Of course Ivanka would compare Donald Trump to Thomas Jefferson — that's her job

Now that Ivanka can't pretend there's not a gigantic mess in the White House, she appeals to her core audience

By Erin Keane

Editor in Chief

Published November 2, 2019 1:59PM (EDT)

Ivanka Trump (AP Photo/Jose Luis Magana)
Ivanka Trump (AP Photo/Jose Luis Magana)

On Thursday, as the House of Representatives voted to proceed with a formal impeachment inquiry of President Donald Trump, his Senior Advisor Ivanka Trump — first daughter, daughter first — met the extraordinary circumstances of this historic moment with an unusual reaction of her own: She acknowledged that the dumpster she’s sitting in is actually on fire.

She did so in the most self-aggrandizing way, of course. Ivanka is capable of donning a mask of decorum, even a designer skinsuit of faux humility, when it serves a purpose. But in those moments of stress when her position is directly challenged, her Trump tends to show. In this tweet, Ivanka cast herself as Martha Jefferson Randolph, our third president's daughter who also served as first lady since there was no pesky third wife in the way, and her own dear daddy as Thomas Jefferson, a Founding Father whose face is on the nickel, not on a giant diapered-baby balloon that hovers like a revolting apparition over all the best political protests.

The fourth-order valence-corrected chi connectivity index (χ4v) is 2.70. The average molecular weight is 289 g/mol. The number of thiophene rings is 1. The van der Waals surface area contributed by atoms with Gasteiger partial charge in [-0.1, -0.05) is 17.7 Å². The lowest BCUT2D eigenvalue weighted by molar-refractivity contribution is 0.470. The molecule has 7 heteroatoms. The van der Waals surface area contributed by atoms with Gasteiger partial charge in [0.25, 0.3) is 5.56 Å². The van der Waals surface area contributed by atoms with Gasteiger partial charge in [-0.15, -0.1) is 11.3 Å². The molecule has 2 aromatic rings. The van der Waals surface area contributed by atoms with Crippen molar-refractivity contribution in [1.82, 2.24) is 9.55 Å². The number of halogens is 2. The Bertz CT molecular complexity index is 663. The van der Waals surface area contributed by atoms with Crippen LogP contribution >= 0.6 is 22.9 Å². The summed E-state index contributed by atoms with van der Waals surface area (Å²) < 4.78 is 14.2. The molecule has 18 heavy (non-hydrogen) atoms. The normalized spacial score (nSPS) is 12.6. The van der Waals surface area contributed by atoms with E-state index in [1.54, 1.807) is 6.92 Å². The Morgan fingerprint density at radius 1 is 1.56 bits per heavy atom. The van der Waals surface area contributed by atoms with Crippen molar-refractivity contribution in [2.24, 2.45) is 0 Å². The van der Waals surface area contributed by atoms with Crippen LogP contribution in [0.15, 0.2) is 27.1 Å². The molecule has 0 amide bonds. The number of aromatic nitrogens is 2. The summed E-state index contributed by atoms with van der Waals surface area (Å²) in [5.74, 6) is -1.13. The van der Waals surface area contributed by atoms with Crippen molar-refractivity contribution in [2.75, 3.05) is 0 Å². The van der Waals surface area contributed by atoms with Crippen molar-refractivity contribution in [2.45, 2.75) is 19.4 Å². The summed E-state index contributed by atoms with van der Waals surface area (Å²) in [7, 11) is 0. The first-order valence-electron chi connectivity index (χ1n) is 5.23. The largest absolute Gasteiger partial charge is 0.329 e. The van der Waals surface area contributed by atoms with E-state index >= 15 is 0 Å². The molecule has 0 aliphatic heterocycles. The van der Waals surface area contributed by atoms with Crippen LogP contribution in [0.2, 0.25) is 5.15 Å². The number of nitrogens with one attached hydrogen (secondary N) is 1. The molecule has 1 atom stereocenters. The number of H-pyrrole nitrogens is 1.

Yes, she compared an author of the Declaration of Independence to the author of this tweet featuring a clumsily photoshopped good dog:

In a sweeping subtweet aimed at everyone from House Democrats to the media to government employees who bother to tell the truth, according to Ivanka her father is "surrounded by enemies and spies catching and perverting every word that falls from my lips or flows from my pen, and inventing where facts fail them." (I can't unsee the word "pervert" now, can you?) 

Ivanka cites the source: "Thomas Jefferson’s reflections on Washington, D.C. in a letter to his daughter Martha" and ends the tweet with a chipper coda, in direct address to Daddy, purveyor of the "invented fact" that he would touch a dog on purpose: "Some things never change, dad!"